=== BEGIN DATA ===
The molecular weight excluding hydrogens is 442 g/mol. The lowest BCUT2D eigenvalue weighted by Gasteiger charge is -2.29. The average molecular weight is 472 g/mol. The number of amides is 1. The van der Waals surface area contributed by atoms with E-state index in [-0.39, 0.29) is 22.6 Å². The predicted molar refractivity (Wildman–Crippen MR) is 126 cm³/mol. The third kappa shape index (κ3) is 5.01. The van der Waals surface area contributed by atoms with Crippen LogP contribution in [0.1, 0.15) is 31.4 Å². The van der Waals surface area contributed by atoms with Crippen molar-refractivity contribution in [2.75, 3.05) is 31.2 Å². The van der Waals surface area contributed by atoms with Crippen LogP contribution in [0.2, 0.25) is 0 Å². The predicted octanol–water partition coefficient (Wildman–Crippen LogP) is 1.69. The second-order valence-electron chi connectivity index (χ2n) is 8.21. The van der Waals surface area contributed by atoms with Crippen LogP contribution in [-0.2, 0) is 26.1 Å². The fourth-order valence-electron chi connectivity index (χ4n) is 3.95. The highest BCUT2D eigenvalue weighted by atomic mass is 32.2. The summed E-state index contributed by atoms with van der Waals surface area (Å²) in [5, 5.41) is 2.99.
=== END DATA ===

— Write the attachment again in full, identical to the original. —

The molecular weight excluding hydrogens is 442 g/mol. The lowest BCUT2D eigenvalue weighted by Gasteiger charge is -2.29. The average molecular weight is 472 g/mol. The number of amides is 1. The van der Waals surface area contributed by atoms with E-state index in [-0.39, 0.29) is 22.6 Å². The predicted molar refractivity (Wildman–Crippen MR) is 126 cm³/mol. The third kappa shape index (κ3) is 5.01. The van der Waals surface area contributed by atoms with Crippen LogP contribution in [0.1, 0.15) is 31.4 Å². The van der Waals surface area contributed by atoms with Crippen molar-refractivity contribution in [2.75, 3.05) is 31.2 Å². The van der Waals surface area contributed by atoms with Crippen LogP contribution in [0.2, 0.25) is 0 Å². The predicted octanol–water partition coefficient (Wildman–Crippen LogP) is 1.69. The second-order valence-electron chi connectivity index (χ2n) is 8.21. The van der Waals surface area contributed by atoms with Crippen LogP contribution in [-0.2, 0) is 26.1 Å². The fourth-order valence-electron chi connectivity index (χ4n) is 3.95. The highest BCUT2D eigenvalue weighted by atomic mass is 32.2. The summed E-state index contributed by atoms with van der Waals surface area (Å²) in [5, 5.41) is 2.99.